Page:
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Interview with Elbert Branch

Interviewee: 
Branch, Elbert
Interviewer: 
Lynip, Bryan
Date of Interview: 
2000-03-03
Identifier: 
LGBR0005
Subjects: 
Then and now; Stories and storytellers; Childhood adventures
Abstract: 
Elbert Branch talks about stories from his grandparents in Stanly County in the 1950s.
Coverage: 
North Carolina, 1950-1959
Collection: 
Charlotte Narrative and Conversation Collection
Collection Description: 
Bryan Lynip interviewed a variety of people residing in North Carolina for a class project at UNCC.
Interview Audio: 
Transcript:
BL (Bryan Lynip): Elbert Branch. Elbert, I just want to ask you uh, some questions about your experience with uh, stories. The first stories that you remember, um, stories that were read to you or told to you and who told them. What, what are some of the first stories you remember?
EB (Elbert Branch): Um, the one that really sticks out a lot is uh, before my parents had TV, [pause] their, [pause] I want to say it's their aunts and uncles who lived a mile up the dirt road had the first TV in the whole family and so after all the farm work was taken care of and everybody had dinner and that evening everybody would walk up the dirt road.
BL: How far away?
EB: It was a pretty good distance. I would say about a mile. Um. They were off up the hill a little ways. And in between the houses you had this pasture where they kept the cows and bulls. And on this particular night, it was night, they, they had a bull out there that was pretty mean and would charge the fence at people. And um, Grandma, my grandmother, their mother, was walking with them that night. She was going to watch TV. And uh, it was dark, they really couldn't see. And uh, they were walking up the path and Grandma accidentally stepped in something [laugh] that was really soft and her foot got to sinking and instead of her pulling that one foot back out and shaking it off to keep going, she stuck both feet in there and she started to holler. [Laugh] And my mother said all the kids took off running and left her. Because they heard the bull coming. The bull start making his noises and all that other stuff. [Laugh] And they said somehow, someway Grandma was with them when they got to the aunts and uncles house. So, but uh, [pause] mom would always sit us around at home at the evenings, um, and tell us about her days growing up. They walking to school in the rain, sleet, and snow, five miles and all this other crazy stuff--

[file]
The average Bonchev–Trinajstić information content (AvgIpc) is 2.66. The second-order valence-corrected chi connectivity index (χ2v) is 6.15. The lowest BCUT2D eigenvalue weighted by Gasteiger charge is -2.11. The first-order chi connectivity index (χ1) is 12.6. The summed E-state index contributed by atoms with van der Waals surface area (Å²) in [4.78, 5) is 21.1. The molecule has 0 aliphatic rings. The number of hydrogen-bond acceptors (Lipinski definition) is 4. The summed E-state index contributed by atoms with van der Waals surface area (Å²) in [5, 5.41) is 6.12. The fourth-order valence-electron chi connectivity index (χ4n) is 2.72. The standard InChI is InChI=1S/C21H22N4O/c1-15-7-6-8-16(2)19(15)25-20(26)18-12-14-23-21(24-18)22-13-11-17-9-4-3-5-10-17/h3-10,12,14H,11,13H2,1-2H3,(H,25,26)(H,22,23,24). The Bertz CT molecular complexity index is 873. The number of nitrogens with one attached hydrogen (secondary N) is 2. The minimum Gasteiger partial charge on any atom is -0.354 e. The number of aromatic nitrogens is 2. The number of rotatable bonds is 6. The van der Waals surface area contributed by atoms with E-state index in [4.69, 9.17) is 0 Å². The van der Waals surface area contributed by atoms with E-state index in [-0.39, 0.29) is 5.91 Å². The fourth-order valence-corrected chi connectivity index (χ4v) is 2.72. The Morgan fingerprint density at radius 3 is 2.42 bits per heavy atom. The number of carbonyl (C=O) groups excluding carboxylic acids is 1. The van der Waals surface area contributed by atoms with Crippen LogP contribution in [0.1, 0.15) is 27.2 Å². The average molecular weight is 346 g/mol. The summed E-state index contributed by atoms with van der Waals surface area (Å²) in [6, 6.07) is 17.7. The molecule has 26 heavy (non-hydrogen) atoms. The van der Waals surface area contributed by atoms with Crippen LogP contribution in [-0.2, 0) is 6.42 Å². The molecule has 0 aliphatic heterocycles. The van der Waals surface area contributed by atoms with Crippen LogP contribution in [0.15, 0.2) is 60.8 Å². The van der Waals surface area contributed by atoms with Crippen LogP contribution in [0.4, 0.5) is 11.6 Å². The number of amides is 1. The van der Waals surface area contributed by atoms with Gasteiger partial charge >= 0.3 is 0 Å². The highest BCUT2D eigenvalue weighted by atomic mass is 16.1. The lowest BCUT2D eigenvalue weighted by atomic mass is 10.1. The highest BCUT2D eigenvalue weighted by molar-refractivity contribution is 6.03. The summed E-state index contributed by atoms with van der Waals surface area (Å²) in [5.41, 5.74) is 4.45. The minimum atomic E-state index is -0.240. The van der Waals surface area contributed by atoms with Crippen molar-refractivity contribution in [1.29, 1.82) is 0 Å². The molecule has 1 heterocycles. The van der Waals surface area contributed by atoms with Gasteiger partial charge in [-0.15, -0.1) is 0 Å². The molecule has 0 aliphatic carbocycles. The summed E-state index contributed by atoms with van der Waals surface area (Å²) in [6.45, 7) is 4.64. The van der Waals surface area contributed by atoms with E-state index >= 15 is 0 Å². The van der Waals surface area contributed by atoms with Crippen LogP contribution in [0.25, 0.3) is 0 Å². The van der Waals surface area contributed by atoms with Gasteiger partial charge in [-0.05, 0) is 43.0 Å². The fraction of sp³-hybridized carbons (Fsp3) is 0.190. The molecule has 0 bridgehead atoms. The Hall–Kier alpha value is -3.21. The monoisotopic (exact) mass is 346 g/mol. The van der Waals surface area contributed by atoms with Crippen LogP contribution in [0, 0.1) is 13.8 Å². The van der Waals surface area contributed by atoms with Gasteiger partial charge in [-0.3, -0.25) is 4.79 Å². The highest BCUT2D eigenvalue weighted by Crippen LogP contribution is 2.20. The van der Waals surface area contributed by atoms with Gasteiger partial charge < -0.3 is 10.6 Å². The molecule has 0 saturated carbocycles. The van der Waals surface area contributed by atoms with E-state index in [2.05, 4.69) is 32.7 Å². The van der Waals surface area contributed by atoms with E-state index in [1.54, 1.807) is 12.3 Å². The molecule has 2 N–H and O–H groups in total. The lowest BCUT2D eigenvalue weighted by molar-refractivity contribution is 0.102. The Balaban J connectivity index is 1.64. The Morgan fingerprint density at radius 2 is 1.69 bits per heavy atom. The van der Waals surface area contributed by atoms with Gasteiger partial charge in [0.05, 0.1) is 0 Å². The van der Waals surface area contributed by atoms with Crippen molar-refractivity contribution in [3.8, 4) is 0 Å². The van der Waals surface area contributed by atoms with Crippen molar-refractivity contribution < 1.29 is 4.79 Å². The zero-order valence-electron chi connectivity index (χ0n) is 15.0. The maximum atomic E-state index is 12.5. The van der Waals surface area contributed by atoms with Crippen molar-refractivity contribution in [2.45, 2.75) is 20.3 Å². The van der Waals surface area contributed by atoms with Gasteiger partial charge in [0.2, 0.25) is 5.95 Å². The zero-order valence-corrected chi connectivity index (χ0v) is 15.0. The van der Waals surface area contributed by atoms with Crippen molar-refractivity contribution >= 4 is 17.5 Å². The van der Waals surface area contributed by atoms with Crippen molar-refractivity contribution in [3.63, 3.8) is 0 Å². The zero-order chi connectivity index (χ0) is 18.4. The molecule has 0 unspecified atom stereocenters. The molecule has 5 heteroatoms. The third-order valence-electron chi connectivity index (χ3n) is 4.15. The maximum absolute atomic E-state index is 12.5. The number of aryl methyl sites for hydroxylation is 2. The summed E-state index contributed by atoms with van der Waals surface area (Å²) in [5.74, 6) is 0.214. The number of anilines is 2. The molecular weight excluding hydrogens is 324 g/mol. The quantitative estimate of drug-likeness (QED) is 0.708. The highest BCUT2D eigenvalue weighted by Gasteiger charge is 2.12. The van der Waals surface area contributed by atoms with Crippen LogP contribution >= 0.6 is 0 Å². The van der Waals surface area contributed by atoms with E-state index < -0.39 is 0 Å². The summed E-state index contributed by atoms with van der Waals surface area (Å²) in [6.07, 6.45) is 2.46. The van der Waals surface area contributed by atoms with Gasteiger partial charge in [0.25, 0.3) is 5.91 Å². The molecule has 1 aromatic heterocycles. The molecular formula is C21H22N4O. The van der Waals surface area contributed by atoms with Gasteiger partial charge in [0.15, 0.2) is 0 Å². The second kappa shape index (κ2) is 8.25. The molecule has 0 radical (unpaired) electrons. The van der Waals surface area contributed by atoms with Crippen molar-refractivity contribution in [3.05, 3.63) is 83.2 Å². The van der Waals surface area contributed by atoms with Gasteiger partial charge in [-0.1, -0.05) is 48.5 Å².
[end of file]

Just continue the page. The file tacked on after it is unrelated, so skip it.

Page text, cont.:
BL: Uphill both ways.
EB: Yeah, uphill both ways. And how they use to take their lunches to school and some of the things they took for lunch like fatback meat biscuits and--
BL: I forgot to ask you. Where is, where was this? Where did they grow up?
EB: They grew up in Lewisburg, NC, which is a little small town it's [pause] east of Raleigh. About 40 miles east of Raleigh.
BL: On a farm.
EB: On a farm and uh, she has some wild and crazy stories that she sat and shared with us. And um, they talked about how a quarter could buy them so much candy, cookies, drinks, and that stuff, and talked about some of the things, wild things that went on, on the farm, some of the ghost stories, the hankses they called them. They didn't call them ghosts. It was the hanks that they seen.
BL: These are dead people that are--
EB: I, at that time I, [pause] she just called them hanks. They wasn't ghosts. Yeah.
BL: Hanks, I never heard that.
EB: Hanks. Granddad had seen something one night. It was about seven or eight feet tall. He kept shining his light up. He never did see the head of it before he took off running so [laugh] and uh, something that jumped on the back of the horses. She said it was a panther. You know, at that time I was like you, panther here in North Carolina? So jumped on one of the horses back. But it was a bunch of wild and crazy stories.
BL: Now where did you, when you were hearing these stories, your mother was telling them to you, where were you living at the time?
EB: We were staying here in Albemarle.
BL: OK.
EB: We grew up here in Albemarle. Myself, and my brother and sister. We moved from down there up here at a very young age and we don't remember a lot about the old as they call it their home. We call this our home because this is where we were raised at. But uh, we hear a lot about home and how it used to be and like I said walking five miles to school and--
BL: So don't complain Elbert.
EB: Yeah, don't complain. Um, the first book I guess I really remember is she bought us a Bible stories.
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